In this regard, SO2 values are substantially at their maximum levels within a patient (typically about 97% for SaO2) when the three conditions are met. Although the particular maximum level of saturation may differ from patient to patient, the maximum for a given patient typically does not change significantly over time (or, if it changes, it changes only slowly compared to other factors). Hence, by calibrating the oxygen saturation sensor using only blood SO2 sensor signals detected during periods of time when all three conditions are met, the calibration logic can thereby assume that any changes in the sensor signals are not due to changes in actual blood SO2. In other words, blood SO2 is assumed to be at a maximum baseline level during those periods of time. Any deviations from the baseline are assumed to be due to changes in blood cell fixation, tissue overgrowth, etc., rather than changes in actual oxygen saturation levels.
Hence, techniques are provided for automatically calibrating an implantable blood SO2 sensor while taking respiration rate, patient activity and degree of pulmonary edema into account. Any changes in the calculated calibration factor over time are preferably tracked by the implanted device and any trends are detected. This information may be used by a physician for diagnostic purposes or by the device itself to automatically adjust the calibration factor between recalibration times. Depending upon the implementation, recalibration may be performed daily. If recalibration cannot be performed over an extended period of time—due to the lack of any time periods when all three of the aforementioned conditions are met—then suitable warning signals are preferably generated indicating that the sensor may need to be recalibrated using an external system. As this situation may arise due to progression of pulmonary edema within the patient, suitable warning signals are preferably generated so as to notify a physician or other medical professional. The invention is preferably applied to arterial blood oxygen sensors (SaO2) but may also be advantageously applied to venous blood oxygen sensors (SvO2).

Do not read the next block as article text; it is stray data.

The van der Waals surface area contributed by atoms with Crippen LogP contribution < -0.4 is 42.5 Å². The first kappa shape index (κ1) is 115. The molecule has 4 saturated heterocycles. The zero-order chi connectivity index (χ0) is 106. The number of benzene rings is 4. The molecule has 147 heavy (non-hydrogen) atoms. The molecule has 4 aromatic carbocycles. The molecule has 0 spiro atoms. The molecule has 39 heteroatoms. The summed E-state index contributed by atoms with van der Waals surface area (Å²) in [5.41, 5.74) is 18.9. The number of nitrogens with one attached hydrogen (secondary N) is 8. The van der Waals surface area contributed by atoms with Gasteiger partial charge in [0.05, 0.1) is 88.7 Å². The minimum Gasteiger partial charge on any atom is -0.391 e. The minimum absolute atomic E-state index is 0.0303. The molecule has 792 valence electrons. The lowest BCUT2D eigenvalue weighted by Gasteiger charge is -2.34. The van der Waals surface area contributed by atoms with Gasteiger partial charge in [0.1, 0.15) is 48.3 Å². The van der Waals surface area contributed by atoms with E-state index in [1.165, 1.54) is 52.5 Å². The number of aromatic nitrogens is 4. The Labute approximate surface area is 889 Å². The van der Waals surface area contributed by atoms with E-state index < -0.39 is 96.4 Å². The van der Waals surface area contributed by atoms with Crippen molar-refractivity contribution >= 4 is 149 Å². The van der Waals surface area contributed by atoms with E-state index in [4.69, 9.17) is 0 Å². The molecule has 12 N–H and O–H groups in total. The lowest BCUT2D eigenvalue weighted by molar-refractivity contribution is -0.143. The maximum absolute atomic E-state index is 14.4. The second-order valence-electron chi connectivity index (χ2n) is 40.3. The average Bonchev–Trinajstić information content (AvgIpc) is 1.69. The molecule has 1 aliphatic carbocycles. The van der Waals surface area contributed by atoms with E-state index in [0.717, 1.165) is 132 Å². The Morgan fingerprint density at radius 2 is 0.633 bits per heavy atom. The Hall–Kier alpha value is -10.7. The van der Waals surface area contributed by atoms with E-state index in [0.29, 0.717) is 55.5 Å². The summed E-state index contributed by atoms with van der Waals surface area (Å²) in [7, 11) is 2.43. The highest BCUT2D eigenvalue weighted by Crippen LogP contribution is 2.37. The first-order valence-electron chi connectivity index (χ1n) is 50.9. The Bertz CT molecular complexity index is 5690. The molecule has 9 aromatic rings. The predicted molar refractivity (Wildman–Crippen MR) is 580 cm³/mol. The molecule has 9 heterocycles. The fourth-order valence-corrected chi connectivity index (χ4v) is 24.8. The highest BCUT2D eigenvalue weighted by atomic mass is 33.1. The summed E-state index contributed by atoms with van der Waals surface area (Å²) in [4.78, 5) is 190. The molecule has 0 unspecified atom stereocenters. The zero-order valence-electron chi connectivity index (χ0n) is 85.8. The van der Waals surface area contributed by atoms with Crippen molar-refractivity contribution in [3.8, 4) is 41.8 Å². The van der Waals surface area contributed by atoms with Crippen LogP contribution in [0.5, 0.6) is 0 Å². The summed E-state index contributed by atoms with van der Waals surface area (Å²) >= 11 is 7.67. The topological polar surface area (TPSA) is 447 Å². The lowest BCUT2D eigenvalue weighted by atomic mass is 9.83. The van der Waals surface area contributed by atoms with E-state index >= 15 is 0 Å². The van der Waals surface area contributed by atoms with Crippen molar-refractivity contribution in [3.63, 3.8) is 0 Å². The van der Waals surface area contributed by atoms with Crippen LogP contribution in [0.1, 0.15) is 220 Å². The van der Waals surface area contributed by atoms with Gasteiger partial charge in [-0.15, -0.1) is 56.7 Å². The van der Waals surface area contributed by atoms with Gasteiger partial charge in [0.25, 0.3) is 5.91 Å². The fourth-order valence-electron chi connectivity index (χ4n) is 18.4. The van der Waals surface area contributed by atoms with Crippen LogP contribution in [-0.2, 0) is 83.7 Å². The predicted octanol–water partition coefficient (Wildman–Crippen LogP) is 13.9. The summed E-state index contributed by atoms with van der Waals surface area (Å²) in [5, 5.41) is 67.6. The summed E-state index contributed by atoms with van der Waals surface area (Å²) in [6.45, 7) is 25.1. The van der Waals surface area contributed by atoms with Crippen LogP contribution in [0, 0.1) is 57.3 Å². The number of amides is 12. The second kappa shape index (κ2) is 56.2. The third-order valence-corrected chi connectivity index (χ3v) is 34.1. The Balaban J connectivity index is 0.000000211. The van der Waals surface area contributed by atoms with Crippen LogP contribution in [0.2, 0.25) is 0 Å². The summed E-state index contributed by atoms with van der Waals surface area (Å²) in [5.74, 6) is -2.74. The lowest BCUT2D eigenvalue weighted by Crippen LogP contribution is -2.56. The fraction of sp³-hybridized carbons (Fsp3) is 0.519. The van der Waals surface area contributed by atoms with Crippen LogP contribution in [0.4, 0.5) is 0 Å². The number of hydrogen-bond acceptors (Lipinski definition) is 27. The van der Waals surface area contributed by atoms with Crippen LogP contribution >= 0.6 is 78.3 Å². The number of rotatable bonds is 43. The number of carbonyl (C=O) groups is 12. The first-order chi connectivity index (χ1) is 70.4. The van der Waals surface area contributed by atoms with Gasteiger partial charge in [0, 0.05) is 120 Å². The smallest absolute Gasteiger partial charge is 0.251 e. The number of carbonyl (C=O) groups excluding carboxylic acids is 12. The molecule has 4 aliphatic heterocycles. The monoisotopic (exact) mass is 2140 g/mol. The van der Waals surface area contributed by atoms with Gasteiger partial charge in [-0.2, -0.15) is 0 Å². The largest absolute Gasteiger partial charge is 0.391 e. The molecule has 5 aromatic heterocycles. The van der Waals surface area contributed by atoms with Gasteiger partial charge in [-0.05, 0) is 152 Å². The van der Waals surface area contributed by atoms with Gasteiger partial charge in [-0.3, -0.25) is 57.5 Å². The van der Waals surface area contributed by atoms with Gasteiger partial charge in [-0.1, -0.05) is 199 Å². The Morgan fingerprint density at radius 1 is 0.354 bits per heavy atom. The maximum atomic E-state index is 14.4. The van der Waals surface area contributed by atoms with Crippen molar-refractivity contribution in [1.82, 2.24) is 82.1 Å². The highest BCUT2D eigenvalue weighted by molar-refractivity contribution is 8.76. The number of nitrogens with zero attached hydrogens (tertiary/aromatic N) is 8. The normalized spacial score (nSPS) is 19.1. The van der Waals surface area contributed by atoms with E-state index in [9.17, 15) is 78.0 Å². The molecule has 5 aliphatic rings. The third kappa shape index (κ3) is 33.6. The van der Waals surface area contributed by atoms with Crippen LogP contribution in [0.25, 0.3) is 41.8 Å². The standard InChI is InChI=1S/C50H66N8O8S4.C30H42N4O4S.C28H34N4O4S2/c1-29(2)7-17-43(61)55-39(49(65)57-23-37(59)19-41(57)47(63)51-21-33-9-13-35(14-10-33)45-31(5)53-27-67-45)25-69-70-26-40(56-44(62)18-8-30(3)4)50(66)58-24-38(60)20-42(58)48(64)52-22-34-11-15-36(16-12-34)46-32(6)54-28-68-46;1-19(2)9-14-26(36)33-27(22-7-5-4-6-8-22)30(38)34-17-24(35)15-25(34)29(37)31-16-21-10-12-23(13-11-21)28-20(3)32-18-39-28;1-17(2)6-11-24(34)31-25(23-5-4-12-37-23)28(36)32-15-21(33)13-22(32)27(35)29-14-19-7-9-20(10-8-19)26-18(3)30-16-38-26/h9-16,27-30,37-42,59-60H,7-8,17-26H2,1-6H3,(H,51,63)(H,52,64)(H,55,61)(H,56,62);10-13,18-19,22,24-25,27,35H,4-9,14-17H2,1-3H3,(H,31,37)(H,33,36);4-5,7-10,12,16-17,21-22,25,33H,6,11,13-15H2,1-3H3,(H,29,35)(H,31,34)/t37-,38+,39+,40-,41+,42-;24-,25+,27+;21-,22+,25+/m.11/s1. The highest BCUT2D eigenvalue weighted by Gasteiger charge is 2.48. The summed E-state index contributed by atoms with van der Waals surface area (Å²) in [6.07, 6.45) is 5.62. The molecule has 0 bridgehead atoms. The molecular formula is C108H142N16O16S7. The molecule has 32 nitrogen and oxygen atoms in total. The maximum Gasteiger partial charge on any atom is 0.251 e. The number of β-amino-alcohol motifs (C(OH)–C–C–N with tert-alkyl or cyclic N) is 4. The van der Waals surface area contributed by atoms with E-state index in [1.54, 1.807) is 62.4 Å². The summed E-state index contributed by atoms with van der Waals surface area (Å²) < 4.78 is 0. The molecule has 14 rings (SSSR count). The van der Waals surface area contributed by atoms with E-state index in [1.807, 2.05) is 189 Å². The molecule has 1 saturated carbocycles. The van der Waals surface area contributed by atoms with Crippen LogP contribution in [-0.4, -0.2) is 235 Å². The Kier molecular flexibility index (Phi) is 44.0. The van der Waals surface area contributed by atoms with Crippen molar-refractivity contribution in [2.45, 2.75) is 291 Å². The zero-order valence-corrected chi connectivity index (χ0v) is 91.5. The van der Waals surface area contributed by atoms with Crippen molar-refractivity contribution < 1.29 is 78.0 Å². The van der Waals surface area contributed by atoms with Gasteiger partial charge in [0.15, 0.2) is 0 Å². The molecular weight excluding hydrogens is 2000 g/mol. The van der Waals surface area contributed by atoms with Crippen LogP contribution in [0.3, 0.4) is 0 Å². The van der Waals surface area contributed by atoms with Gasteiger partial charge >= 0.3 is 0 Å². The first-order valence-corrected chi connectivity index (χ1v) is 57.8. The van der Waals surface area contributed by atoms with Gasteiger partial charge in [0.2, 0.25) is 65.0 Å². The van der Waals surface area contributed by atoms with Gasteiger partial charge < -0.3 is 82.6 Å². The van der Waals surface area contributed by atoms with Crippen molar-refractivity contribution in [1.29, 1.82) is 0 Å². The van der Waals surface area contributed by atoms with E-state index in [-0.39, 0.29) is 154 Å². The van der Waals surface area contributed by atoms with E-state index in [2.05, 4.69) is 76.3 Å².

The above and further features, advantages and benefits of the present invention will be apparent upon consideration of the present description taken in conjunction with the accompanying drawings, in which:
The following description includes the best mode presently contemplated for practicing the invention. This description is not to be taken in a limiting sense but is made merely to describe general principles of the invention. The scope of the invention should be ascertained with reference to the issued claims. In the description of the invention that follows, like numerals or reference designators will be used to refer to like parts or elements throughout.
Overview of Implantable System